Potter and Randall county jails reducing recidivism through successful inmate programs
AMARILLO, Texas (KFDA) - Potter and Randall County Jails are seeing a rise in inmates who graduate from the intensive programs they offer stay out of jail once released.
Both jails offer a variety of programs, but the intensive programs are what’s making the long-term differences in inmates’ lives.
These programs offer life skills and resources for inmates who have a long history of crime, looking to make a change.
Randall County offers a 12-to-18-month prisoner re-entry program called PREP.
The Randall County Sheriff says more than 60 percent of the people who have complete that program have stayed away from crime and have become productive citizens once released.
“The one thing that hasn’t changed about the PREP program is and the main reason for its success is that it’s a faith-based program that puts that at the center of everything that is done. Whenever they go through this program, by the time that they get out they have a job, they have a place to stay, they have money in the bank, and they have a vehicle,” said Christopher Forbis, Randall County Sheriff.
Sheriff Forbis says one thing they’ve done to help improve the programs is by adding Pastor Larry Miles from Trinity Fellowship Church as head of volunteers to their ministry program.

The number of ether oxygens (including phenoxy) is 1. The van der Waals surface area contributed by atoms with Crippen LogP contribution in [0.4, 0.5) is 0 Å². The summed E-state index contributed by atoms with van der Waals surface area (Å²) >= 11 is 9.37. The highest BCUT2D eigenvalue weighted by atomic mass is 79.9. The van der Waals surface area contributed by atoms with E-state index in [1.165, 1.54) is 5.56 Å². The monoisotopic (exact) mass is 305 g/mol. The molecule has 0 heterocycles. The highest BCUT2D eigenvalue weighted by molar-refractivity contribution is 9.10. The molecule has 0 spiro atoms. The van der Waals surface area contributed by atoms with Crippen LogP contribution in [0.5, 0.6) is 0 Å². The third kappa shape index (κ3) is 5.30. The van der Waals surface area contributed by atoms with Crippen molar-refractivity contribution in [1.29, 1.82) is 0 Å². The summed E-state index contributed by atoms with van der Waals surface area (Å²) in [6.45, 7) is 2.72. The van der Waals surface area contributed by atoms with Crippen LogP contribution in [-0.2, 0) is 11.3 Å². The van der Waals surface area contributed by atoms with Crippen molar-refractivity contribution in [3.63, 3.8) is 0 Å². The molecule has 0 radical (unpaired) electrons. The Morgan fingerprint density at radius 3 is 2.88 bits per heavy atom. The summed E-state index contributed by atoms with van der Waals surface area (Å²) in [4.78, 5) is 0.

“He is building our ministry from the ground up and so we are going to be looking at a lot of different things and avenues in order to assist and help our inmate population whenever they get out,” said Sheriff Forbis.
The Potter County Detention Center offers similar intensive programs as well.
80 percent of the men and 98 percent of the women who have graduated from those programs at Potter County have not reoffended.
“That number is going to increase. Not maybe doing well but getting out because some of our who have been in TDC (Texas department of corrections) for a while are close to being released. So, these numbers will change overtime. We not only wanted to reduce recidivism, we wanted to change the culture of our jail. So, we wanted it to be a benefit both to inmates obviously, but also to officers,” said Rhea Nixon, Potter County inmates program coordinator.
Over the last year the Potter County jail saw 700 disciplinary incidents.
Of those, only four belonged to inmates involved in the programs.
“I think that’s a really awesome number to show that the inmates actually are taking something from programs and using it now. Not just in the free world, but using it now in the jail setting as well,” said Nixon.
Potter County’s program director will speak with other Texas jails this week that are looking for guidance and have heard about the success of the inmate programs Potter County offers.
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